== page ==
The cheers you’re now hearing around the newsroom are from our colleagues who once worked with Emily at The Wall Street Journal and Financial Times. They had urged us to hire Emily, and having competed against her, it didn’t take much convincing.

Emily spent six years at the Journal and the last two at the FT as its media and marketing correspondent. At the Journal, she contributed several stories to the paper’s Pulitzer-finalist “End of Privacy” series about the pervasive tracking of Americans online, including her high-impact piece about privacy breaches at Facebook. Her media reporting at the FT has been topnotch, including her recent coverage of the proposed Comcast-Time Warner Cable merger.

She will be a triple threat on this beat, with deep experience covering the traditional broadcast and cable networks; the disruptive forces in television (Netflix, Amazon, Aereo, etc.); and all facets of the advertising business.

Emily was born in Salt Lake City, spent her grade school years in Lincoln, Neb., and then moved to East Lyme, Conn., for junior high and high school. She graduated from the University of North Carolina, where she was a top editor at the Daily Tar Heel.

She starts June 16. Please help us welcome her.

— Peter, Bill and Craig

My tipster writes: “That’s five reporters the Times has taken from the FT in the last year: Alexandra Stevenson and David Gelles for Dealbook, Vanessa Friedman to lead fashion coverage, Alan Rappeport to work on a new DC project, and now Emily for Brian Stelter’s old job.”

Longtime New York Times tech columnist David Pogue is leaving the New York Times for Yahoo — “a company that’s young, revitalized, aggressive …[and] razor-focused,” he says. || Pogue’s announcement and Yahoo CEO Marissa Mayer’s statement.

Yahoo’s release:


SUNNYVALE, Calif. (October 21, 2013) — Yahoo today announced that technology columnist, best-selling author and television host David Pogue will join Yahoo to spearhead the company’s consumer technology content. David will lead a major expansion of consumer tech coverage on Yahoo and will publish columns, blog posts, video stories and more, starting later this year.

“Yahoo is a company that’s young, revitalized, aggressive and, under Marissa Mayer’s leadership, razor-focused,” David said. “We all thrive on new experiences, and as someone who loves to build cool new stuff, I’m excited to jump in head first.”

“Yahoo is in a unique position to bring to life great editorial about the technology consumers are using every day,” said Marissa Mayer, CEO of Yahoo. “David is tremendously talented, has a great sense of humor, and is one of the best technology experts I’ve ever encountered. I can’t think of a more perfect person to make technology more accessible and helpful for the hundreds of millions of people who come to Yahoo every day.”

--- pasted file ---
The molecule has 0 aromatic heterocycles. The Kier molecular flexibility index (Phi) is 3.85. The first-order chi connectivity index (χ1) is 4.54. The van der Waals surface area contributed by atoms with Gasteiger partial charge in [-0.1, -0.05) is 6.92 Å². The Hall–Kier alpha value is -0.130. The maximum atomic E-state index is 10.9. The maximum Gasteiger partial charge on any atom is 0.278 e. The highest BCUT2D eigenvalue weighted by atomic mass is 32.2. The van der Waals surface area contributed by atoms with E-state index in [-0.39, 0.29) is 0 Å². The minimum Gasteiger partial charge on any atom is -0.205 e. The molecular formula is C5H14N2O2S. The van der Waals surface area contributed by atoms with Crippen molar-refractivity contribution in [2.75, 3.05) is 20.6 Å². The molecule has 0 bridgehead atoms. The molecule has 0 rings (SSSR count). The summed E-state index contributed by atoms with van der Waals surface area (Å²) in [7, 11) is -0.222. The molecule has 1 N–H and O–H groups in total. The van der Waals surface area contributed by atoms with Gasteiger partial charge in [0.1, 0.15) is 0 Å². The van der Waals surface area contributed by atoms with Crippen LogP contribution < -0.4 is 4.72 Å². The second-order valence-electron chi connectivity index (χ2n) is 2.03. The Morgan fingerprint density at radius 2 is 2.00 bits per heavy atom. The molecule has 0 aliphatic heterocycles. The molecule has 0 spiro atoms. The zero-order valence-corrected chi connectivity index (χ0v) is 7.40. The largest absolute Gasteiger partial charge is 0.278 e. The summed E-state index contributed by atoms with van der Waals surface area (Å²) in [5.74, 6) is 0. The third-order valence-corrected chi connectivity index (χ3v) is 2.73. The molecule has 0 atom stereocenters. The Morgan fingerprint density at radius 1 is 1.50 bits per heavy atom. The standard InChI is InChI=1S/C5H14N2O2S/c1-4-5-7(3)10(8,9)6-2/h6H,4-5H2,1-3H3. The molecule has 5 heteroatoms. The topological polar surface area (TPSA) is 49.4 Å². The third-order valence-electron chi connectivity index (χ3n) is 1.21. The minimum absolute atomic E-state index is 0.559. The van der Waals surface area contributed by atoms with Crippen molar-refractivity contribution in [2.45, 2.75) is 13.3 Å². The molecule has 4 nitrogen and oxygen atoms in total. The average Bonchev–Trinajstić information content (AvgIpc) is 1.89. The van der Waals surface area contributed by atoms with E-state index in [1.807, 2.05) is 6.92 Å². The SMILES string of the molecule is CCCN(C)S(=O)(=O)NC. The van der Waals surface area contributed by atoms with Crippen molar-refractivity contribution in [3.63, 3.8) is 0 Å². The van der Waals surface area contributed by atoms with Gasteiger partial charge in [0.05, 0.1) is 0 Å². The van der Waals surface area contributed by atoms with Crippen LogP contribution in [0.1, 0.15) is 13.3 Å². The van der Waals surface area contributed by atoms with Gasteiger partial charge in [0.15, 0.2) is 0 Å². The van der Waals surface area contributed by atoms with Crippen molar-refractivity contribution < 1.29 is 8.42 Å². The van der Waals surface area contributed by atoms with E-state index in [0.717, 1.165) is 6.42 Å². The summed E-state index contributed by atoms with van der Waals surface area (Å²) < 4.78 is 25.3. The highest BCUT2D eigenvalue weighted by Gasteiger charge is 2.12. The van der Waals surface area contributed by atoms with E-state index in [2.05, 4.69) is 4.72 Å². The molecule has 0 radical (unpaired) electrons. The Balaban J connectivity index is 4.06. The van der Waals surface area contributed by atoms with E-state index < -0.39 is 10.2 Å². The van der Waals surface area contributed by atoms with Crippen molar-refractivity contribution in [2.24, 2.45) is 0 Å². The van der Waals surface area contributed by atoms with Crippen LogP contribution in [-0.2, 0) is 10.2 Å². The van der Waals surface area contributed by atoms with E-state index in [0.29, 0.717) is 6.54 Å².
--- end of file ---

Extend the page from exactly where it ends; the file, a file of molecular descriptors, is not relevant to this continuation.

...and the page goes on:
David has covered the consumer technology industry for more than 25 years, most recently as a columnist for the New York Times.

Jason Feifer emails: “I just tweeted this out and then thought, hey, I bet Jim Romenesko would be interested in this question too!

“Nicholas Confessore’s wedding was included in the Sunday Styles section [last Sunday].justasking I wonder how the Times makes the decision to include or exclude its reporters’ weddings. Must be a spirited debate, to say the least.”

New York Times society editor Bob Woletz tells Feifer and other Romenesko readers:

We do not offer guarantees to anyone – staffers included – – that an item about any particular wedding will appear. And just like all of the other couples who submit their weddings for consideration, staffers must also fill out the online form and submit them on deadline to us. Then, as with all submissions, they are judged on a case-by-case basis, with space in that Sunday’s paper and other couples getting married that weekend are key factors in who makes the final cut.

* Anna Hoffman, Nicholas Confessore (
* Read the comments about this on my Facebook wall (

New York Times publisher Arthur Sulzberger Jr. tells his staff: “We will cover the Savile story with objectivity and rigor. [Incoming Times Co. CEO] Mark [Thompson] endorses that completely as do I. Both of us believe passionately in strong, objective journalism that operates without fear or favor, no matter what it is covering. We have dedicated a significant amount of resources to this story and this is evident by the coverage we have provided our readers.”

The full letter that Sulzberger sent to employees this morning:

October 25, 2012

On the Record — Third Quarter 2012

Arthur writes: Dear Colleagues,

Our third-quarter results announced this morning reflect a challenging advertising environment in both print and digital, which was affected by a number of factors including uncertainty in the global economy, the rapidly changing habits of consumers and the increasing complexity and fragmentation of the digital advertising marketplace. We expect overall advertising revenue trends to be similar for the fourth quarter.

On a better note, our results also reflect continued growth in our circulation revenues led by the ongoing expansion of our digital subscription base, both at The Times and the Globe. As of the end of September, paid digital subscriptions across our Company totaled 592,000, up 11 percent from the end of the second quarter.

When you put it all together, the Times Company had an operating profit of $8.5 million in the third quarter of 2012 compared with $21 million in the same period of 2011. Excluding depreciation, amortization and severance, operating profit was $34 million in the third quarter of 2012 compared with $47.7 million in the third quarter of 2011./CONTINUES Read More